Sikder, Mohammad Abdus Salam
Probabilistic analysis and prediction of bend migration in meandering alluvial streams.
PhD thesis, University of Nottingham.
A meandering river is one which exhibits a serpentine course, formed by a series of alternating bends connected by short, relatively straight reaches. Meandering behaviour has been found to be ubiquitous in alluvial streams and rivers. The tendency of the bends in meandering rivers to evolve and shift is a natural outcome of interactions between the flowing water, sediment in transport and the resistance to erosion of the boundary sediments. The resulting formation, evolution and shifting of bends is intrinsic to the morphological behaviour of meandering, alluvial streams. The need to understand and predict this behaviour stems not only from the desire to explain the morphodynamics of meandering rivers, but is also required to manage down the risks to property and infrastructure located along the course of meandering rivers, as well as the people who live, work or travel in the vicinity of alluvial streams with meandering planforms. In this context, the aim of this research is to develop an original, scientifically-based, and practical approach to the risk-based prediction of the hazard associated with bend migration that accounts for the uncertainty inherent to the morphological behaviour of rivers. A database compiled for the National Cooperative Highway Research Program (NCHRP) was used as the primary source of data. This includes data for 1,505 bends taken from 125 locations on 89 rivers spread across 24 States.in the USA The rivers were classified into nine categories of meandering, based on a modified Brice Typology. Bend geometry data in the database were measured from aerial photographs and maps representing the bends in the 1930/40s, 1950/60s and 1990s. It has long been recognised that the dimensionless rate of bend migration (M/W) is related to the stage of bend evolution (initiation, growth, translation, termination) and that this can be represented by the ratio of the bend radius of curvature to the channel width (R/W). It was decided to analyse bend migration based on these parameters and use the dimensionless form of the bend radius as the independent variable in the probabilistic analysis. Using normal conditional density functions fitted to the data, rates of meander migration were estimated corresponding to: 50%, 60%, 75%, 80%, 90%, 95%, 97%, 98%, and 99% probabilities of not being exceeded. The risk associated with a hazard depends not only on the probability that it will occur but also the consequences should it do so. In selecting the acceptable level of probability that the predicted rate of migration will not be exceeded, care should therefore be exercised by the user in considering all the possible consequences should this occur.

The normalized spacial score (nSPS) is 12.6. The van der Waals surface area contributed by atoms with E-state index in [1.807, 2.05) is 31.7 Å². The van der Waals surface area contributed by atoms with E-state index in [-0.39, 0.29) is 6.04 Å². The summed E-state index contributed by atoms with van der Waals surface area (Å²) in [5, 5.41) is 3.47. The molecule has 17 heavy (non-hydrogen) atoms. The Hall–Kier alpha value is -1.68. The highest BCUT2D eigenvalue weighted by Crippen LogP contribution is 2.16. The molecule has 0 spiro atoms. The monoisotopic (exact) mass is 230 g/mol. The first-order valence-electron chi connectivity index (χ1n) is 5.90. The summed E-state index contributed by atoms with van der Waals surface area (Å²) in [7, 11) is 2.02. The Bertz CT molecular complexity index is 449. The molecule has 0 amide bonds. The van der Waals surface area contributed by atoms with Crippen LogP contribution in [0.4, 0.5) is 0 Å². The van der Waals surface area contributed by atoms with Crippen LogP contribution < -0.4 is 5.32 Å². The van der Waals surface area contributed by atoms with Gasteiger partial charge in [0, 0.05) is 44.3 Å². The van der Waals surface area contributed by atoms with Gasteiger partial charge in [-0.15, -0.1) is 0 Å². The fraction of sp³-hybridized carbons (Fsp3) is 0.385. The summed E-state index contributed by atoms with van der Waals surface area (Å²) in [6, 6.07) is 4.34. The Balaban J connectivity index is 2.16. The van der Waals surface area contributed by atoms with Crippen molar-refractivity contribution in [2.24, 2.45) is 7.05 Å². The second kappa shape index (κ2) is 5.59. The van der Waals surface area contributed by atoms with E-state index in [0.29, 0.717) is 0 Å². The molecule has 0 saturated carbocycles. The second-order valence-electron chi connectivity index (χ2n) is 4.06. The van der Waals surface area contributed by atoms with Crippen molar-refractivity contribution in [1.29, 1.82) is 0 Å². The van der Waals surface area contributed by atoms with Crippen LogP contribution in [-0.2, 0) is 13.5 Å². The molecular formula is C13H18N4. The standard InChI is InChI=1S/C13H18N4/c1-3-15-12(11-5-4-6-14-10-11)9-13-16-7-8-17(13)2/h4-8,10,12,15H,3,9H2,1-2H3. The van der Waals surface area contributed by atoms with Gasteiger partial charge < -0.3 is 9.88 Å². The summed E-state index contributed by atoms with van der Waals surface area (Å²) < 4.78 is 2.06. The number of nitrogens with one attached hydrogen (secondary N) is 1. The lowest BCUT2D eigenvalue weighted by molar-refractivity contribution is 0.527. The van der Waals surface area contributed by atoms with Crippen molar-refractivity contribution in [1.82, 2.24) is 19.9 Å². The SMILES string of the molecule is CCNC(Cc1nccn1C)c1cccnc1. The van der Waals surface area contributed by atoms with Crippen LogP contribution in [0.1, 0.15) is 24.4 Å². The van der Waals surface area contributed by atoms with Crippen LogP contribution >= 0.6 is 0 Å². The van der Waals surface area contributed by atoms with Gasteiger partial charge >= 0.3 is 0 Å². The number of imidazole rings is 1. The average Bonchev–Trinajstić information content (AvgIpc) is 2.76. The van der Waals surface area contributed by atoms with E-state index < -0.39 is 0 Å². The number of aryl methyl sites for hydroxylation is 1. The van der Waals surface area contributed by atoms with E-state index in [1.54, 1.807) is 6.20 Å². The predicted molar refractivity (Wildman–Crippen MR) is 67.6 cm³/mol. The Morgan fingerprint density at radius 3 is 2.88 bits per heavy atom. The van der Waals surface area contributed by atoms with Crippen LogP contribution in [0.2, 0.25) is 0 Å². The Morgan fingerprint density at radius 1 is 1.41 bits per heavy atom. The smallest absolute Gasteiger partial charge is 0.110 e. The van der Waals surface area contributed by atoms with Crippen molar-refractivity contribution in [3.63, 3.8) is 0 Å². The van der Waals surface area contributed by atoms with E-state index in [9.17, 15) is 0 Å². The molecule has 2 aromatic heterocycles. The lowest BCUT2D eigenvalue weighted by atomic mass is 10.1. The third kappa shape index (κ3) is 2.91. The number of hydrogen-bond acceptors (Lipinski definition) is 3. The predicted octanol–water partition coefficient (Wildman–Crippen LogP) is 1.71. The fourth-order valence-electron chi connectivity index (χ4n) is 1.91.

Thesis (University of Nottingham only)
||Thorne, Colin R.
||G Geography. Anthropology. Recreation > GB Physical geography
||UK Campuses > Faculty of Social Sciences, Law and Education > School of Geography
||26 Jun 2013 08:34
||13 Sep 2016 17:12
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